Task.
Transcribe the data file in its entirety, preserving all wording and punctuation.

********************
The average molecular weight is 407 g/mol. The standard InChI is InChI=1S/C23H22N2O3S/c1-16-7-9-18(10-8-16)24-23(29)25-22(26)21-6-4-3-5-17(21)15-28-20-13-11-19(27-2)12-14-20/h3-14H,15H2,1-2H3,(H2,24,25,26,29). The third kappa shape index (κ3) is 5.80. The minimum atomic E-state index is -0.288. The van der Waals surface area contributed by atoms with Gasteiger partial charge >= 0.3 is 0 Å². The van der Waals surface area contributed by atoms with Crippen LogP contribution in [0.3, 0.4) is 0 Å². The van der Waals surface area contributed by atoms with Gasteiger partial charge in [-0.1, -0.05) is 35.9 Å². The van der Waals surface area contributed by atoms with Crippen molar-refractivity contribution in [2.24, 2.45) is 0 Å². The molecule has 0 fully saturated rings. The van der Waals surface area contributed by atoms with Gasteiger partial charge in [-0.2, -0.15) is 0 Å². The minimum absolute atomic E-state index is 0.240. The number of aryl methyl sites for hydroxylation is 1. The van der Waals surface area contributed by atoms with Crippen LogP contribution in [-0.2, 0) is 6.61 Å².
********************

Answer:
The average molecular weight is 407 g/mol. The standard InChI is InChI=1S/C23H22N2O3S/c1-16-7-9-18(10-8-16)24-23(29)25-22(26)21-6-4-3-5-17(21)15-28-20-13-11-19(27-2)12-14-20/h3-14H,15H2,1-2H3,(H2,24,25,26,29). The third kappa shape index (κ3) is 5.80. The minimum atomic E-state index is -0.288. The van der Waals surface area contributed by atoms with Gasteiger partial charge >= 0.3 is 0 Å². The van der Waals surface area contributed by atoms with Crippen LogP contribution in [0.3, 0.4) is 0 Å². The van der Waals surface area contributed by atoms with Gasteiger partial charge in [-0.1, -0.05) is 35.9 Å². The van der Waals surface area contributed by atoms with Crippen molar-refractivity contribution in [2.24, 2.45) is 0 Å². The molecule has 0 fully saturated rings. The van der Waals surface area contributed by atoms with Gasteiger partial charge in [-0.2, -0.15) is 0 Å². The minimum absolute atomic E-state index is 0.240. The number of aryl methyl sites for hydroxylation is 1. The van der Waals surface area contributed by atoms with Crippen LogP contribution in [-0.2, 0) is 6.61 Å².